What is Environmental Economics?

By Geoffrey Migiro on February 21 2020 in Economics

Connecting the environment and the economy to derive environmental solutions is regarded as the need of the day.
  • Quota-on-pollution has been successful in some countries like the sulfur-dioxide trading program in the United States.
  • Environmental economics has become a crucial topic in the twenty-first century because of the ever-growing environmental concerns.
  • Environmental regulations resemble economic instruments.

Environmental economics is a sub-discipline of economics that deals with environmental issues. It applies the tools and values of microeconomics and macroeconomics to distribute environmental resources efficiently. Environmental economists undertake empirical or theoretical studies of the economic-effects of environmental policies on the planet. Some of the specific issues studied include the benefits and costs of alternative environmental-policies to dealing with global warming, toxic substances, water quality, air pollution, and solid waste, among others. Environmental economics helps governments analyze the merits and effects of proposed or existing policies. It also helps users create appropriate environmental policies.

Concepts Of Environmental Policies

Market Failure

Market failure refers to the fact that the market failed to distribute natural resources efficiently. There is a wedge between what society wants an individual to do to protect the environment and what an individual does, given the current market prices. The wedge means economic inefficiency or wastefulness. Environmental economists believe that resources can be redistributed to make an individual better-off without affecting the life of someone else. Some of the common types of market failures include non-rivalry, non-excludability, and externalities.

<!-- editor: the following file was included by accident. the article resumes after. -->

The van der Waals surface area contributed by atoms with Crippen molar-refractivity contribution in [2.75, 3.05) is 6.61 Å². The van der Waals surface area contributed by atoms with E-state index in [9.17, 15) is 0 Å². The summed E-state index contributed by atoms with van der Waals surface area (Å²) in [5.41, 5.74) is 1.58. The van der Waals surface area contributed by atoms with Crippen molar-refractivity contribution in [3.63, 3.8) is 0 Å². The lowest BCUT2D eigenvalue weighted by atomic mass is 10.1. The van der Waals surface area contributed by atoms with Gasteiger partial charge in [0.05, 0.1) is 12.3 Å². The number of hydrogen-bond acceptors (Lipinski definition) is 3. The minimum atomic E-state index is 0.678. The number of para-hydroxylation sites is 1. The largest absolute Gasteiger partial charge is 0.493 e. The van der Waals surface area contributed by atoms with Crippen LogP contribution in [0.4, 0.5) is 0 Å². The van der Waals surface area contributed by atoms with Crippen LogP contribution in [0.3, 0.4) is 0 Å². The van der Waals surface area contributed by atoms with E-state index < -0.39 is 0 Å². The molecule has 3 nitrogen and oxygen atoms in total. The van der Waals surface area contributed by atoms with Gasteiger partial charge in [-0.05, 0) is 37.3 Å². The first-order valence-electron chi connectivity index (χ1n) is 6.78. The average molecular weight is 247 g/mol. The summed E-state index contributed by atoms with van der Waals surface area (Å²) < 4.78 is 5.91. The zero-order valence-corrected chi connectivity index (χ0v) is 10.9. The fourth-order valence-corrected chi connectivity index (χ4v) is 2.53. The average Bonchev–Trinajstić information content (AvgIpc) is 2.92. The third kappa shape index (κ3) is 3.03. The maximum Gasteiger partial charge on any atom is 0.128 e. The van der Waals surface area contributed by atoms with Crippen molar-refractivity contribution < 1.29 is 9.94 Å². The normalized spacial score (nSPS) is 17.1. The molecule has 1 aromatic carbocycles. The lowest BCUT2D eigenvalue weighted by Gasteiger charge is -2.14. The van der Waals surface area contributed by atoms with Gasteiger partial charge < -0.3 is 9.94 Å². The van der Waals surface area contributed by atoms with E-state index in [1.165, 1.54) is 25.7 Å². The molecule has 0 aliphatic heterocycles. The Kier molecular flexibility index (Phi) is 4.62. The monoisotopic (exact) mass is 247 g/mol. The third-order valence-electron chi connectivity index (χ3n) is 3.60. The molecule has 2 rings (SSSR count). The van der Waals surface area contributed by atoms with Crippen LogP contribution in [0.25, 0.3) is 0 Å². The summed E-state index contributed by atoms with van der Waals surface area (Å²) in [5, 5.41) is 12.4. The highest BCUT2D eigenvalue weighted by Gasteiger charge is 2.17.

Externalities

Externalities exist when people make choices that affect other people in ways that are not accounted for in the market-price. Externalities can be either negative or positive; however, environmental economics is connected to negative externality. For example, water seepage in the upper-floors of a residential building can affect all the other lower floors. Another good example concerns a company polluting the environment without considering the costs the emissions are imposing on the community. 

Solutions For Externalities

Environmental Regulations

With environmental regulators, the regulator can estimate the economic impacts using cost-benefit analysis. Regulators also referred to as command-and-control instruments, are almost the same as economic-instruments. These regulations are imposed by fines that operate as taxes if environmental pollution exceeds the prescribed threshold. 

Quotas-on-pollution

Environmental economists believe that emission reduction can be achieved by using trade-able emission-permits. They believe that if these permits are freely traded between the polluting firms, pollution can be reduced at a lower cost. With such permits, companies would reduce emissions if the cost of lowering emissions will be lower than the cost of purchasing permits from another company.

Tariffs And Taxes On Pollution

Raising the price of emissions can discourage companies from polluting the environment. Pollution-taxes that lower emissions to an optimal-level should be at a level that is beneficial to society. These taxes are referred to as Pigouvian tax amongst economists, and they are imposed in places where negative externalities exist. Arthur Pigou argues that imposing Pigouvian taxes on paint production would force companies to reduce their output to a level that is best for the community.

Assigning Well-defined Property-Rights

Coase-Theorem stipulates that assigning property-rights can result in an optimal solution if the number of people involved in the negotiation is limited, and the transaction price is trivial. For example, if the factory had a right to emit pollutants or the community had a right to unpolluted air, then either the community would pay the company to reduce emissions or the factory will pay the affected community. The society can also take action against the factory if their rights are violated.

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